The Growing Pains
July 27, 2016
EVENT DATE: Sep 11, 2016
THE NITTY GRITTY
As an athlete, attorney, and an immigrant, I am using my desire to help immigrants who are in need of legal assistance to keep me motivated while I train for and run my first marathon! My goal is to complete 26.2 miles in the Erie Marathon on September 11, 2016 in Erie, Pennsylvania, and to raise $10,000 for a legal assistance fund for immigrants being established by the Sisters of St. Joseph of Northwestern Pennsylvania.
Along with my family, I immigrated to the United States and settled in Erie, Pennsylvania in 1995 following the genocide, war and dissolution of Yugolslavia. I was six years old and spoke no English. Now, as an Associate Attorney with Jones, Gregg, Creehan & Gerace, LLP in Hermitage, PA, I am developing the firm’s immigration practice which will serve western Pennsylvania. Erie is the fifth largest resettlement city in the United States and yet currently there are not any attorneys practicing immigration law in Erie. I feel privileged to be in a position where I can have an impact on immigrant populations in a meaningful way.
Working with the Sisters of St. Joseph and by linking initiatives, I hope we can connect immigrants in need of legal counsel with appropriate services and offset the costs with the help of this fund. Through this fund we hope to supplement costs of legal services, provide monetary support for immigration-based initiatives, and develop the opportunity to give back to the immigrant community in a meaningful way. Thank you in advance for your donations and support.
Ajla Glavasevic, Esq. is an Associate Attorney with Jones, Gregg, Creehan & Gerace, LLP focused on developing the immigration practice, while additionally working in additional legal arenas. She earned a Juris Doctorate from the University of Cincinnati College of Law in 2014 and primarily focused on juvenile rights, prisoners' rights, immigration, and social justice.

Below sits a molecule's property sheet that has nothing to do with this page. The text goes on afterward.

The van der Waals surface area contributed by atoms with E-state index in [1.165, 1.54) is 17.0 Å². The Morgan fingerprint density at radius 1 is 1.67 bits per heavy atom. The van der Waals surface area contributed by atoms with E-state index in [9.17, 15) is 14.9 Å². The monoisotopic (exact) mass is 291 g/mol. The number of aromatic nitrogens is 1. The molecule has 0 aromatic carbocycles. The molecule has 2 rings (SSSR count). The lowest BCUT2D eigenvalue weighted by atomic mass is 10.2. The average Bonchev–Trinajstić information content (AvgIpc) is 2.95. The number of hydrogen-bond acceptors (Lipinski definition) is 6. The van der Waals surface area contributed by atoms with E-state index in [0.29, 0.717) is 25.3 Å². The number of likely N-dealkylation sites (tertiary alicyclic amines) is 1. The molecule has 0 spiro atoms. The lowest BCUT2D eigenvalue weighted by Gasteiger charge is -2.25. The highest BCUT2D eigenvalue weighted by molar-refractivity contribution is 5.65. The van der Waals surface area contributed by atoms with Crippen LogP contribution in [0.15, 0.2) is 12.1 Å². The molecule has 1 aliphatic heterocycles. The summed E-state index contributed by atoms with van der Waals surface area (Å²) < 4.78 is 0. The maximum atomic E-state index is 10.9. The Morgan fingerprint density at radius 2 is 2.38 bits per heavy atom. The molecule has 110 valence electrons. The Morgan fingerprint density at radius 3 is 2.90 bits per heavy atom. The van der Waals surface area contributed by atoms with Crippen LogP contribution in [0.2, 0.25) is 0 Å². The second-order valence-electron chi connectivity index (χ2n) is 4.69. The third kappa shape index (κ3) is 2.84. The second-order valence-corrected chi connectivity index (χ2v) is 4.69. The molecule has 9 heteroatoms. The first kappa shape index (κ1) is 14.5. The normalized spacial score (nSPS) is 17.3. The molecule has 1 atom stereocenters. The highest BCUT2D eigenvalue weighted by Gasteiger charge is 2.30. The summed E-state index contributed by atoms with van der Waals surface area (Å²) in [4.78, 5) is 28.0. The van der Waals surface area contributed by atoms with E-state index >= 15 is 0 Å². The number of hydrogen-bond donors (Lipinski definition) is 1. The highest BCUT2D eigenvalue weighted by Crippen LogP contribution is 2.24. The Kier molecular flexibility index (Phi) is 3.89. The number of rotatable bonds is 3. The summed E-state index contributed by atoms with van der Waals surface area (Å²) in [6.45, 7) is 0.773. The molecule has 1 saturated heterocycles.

THE LONG VERSION
I couldn't feel my legs as I crossed the finish line. Tears welled up in my eyes as the pain in my lower back shot up through my arms. An overwhelming feeling of success and accomplishment flooded me as the tears fell and I bent over holding on to my knees. "Never again," I thought to myself. Thirteen point one miles was far enough. Never again. I lied to myself those three years and 13.1 miles ago. I lied in saying, "never again."
I lied in thinking that I would not push myself beyond the utmost limits of what I could only dream to do. As a gymnast, volleyball player, track and field athlete, Division I track and field heptathlete, and former USA Women's Bobsled athlete, I lied in thinking that I would not hurt and long for the hurt, pain, tears, and absolute joy that comes from pushing one's athletic limits. Needless to say, I did not think I would be gleefully clapping and celebrating at the confirmation page of the Erie Marathon Registration website three years after the treacherous half marathon. The gleeful cheering quickly subsided as it was overtaken by fear - fear of failure, fear of not finishing, fear of the mental strength required to run 26.2 miles, fear of embarrassment. There was a lot of fear. But as history would have it, there was not a lot of failure, at least without lessons learned.
In an effort to create a substantive motivating force that would hold me accountable to my decision, I decided to combine my competitive nature and hardworking spirit with my commitment to community-focused social justice initiatives. My current social justice focus: immigration.